Heavyweight boxer Mike Dietrich, a fan favorite known for having a damaging left hook and attacking style, died Tuesday at his home in Dundalk, according to his trainer. He was 26.
Baltimore County police are investigating the cause and the circumstances surrounding Dietrich’s death.
His body was found about 5:15 p.m. in the basement of the home in the first block of Shipway.
“They called me and his sister right away,” said Jake “The Snake” Smith, Dietrich’s trainer. “I was at the gym. We were all in shock.”
Smith said he considered Dietrich to be part of his family, and the boxer often accompanied him and his wife on vacations.
“He was a lovable guy, a character,” Smith said. “He was so good with kids, showed them how to throw punches. He could hit like a mule kick.”
Dietrich’s boxing career began about a decade ago. He was groomed over the years by Smith, Moe Rites and Kevin Rooney, who trained former heavyweight champion Mike Tyson in the mid-1980s.
As an amateur, Dietrich, a Patapsco High graduate, was a two-time “silver gloves” national champion and a one-time Police Athletic League national champ.
Dietrich credited much of his in-ring aggression to the anger he felt after losing his mother, who died of cancer in 1999. He quickly rose through the ranks, fighting and defeating grown men as a 5-foot-11, 201-pound 16-year-old.
Although he showed much promise as a youngster, Dietrich’s career was temporarily derailed after he was stabbed in December 2005 and nearly died. Dietrich suffered a punctured lung, a punctured heart valve and a severely damaged colon after an altercation with a roommate.
He recovered to fight after a 16-month layoff, scoring a knockout in his first bout back.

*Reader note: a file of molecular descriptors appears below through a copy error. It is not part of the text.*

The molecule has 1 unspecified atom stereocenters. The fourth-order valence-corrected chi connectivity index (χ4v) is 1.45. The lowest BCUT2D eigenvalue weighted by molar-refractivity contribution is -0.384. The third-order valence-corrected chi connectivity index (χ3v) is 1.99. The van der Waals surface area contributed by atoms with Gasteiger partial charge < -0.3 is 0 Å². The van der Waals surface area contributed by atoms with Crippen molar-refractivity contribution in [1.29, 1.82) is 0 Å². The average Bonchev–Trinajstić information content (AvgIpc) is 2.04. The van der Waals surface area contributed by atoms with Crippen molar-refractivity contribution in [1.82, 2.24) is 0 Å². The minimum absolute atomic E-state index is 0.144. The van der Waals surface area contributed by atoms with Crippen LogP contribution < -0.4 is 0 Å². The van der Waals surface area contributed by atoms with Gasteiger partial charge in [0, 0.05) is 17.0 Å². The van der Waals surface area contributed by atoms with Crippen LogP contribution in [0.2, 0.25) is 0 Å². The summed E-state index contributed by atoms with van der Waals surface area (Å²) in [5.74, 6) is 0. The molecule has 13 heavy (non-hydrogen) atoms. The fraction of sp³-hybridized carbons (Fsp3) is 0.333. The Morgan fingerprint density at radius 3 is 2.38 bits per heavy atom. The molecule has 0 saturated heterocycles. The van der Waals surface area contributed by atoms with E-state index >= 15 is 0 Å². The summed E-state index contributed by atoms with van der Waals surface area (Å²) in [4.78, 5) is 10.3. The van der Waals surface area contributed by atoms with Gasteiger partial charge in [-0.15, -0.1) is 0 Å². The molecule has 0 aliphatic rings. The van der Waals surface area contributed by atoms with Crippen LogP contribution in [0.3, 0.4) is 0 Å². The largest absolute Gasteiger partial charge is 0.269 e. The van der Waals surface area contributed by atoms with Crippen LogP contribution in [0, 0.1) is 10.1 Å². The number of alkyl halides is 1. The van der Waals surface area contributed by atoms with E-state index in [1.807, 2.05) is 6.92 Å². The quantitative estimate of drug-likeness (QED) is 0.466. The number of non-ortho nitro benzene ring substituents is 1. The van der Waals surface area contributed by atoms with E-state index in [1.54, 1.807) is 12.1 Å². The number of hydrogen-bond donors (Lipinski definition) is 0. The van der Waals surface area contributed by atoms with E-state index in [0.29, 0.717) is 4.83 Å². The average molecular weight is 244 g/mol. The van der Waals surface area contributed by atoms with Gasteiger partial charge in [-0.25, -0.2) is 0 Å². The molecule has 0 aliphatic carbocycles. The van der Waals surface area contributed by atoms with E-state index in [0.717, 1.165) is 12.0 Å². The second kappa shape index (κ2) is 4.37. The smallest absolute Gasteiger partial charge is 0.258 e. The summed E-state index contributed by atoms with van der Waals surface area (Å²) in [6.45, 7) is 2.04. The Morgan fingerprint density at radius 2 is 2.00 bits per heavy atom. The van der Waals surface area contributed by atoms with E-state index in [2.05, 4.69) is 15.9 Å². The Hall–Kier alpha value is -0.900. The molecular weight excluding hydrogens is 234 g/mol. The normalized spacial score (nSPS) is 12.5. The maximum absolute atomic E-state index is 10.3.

Rites said Dietrich, who finished with a 12-1 record as a heavyweight, was getting ready for a March 20 fight against Wes Taylor, the only man to hand him a loss as a professional. Dietrich sparred six rounds on Monday.
“He looked damn good,” Rites said. “He was in shape and doing everything, throwing a lot of combinations.”
But after his session Monday night, Smith said Dietrich went to work as a doorman at a bar on The Block, Baltimore’s collection of strip clubs in the 400 block of Baltimore St.
Smith said Dietrich got into an altercation with a man that night.
Dietrich is survived by two brothers, Buddy Dietrich and John Sachs; and a sister, Denise Dietrich.
“Everyone is just barely hanging on right now,” said Melissa Dietrich, Buddy’s wife.
Viewings will be held between 3 p.m. and 5 p.m. and 7 p.m. and 9 p.m. Sunday at Connelly Funeral Parlor at 7110 Sollers Point Road in Dundalk. A funeral is scheduled for 10 a.m. Monday at the funeral home, with the repast to be held at the gym where Dietrich trained in Fells Point, at 506 S. Broadway.
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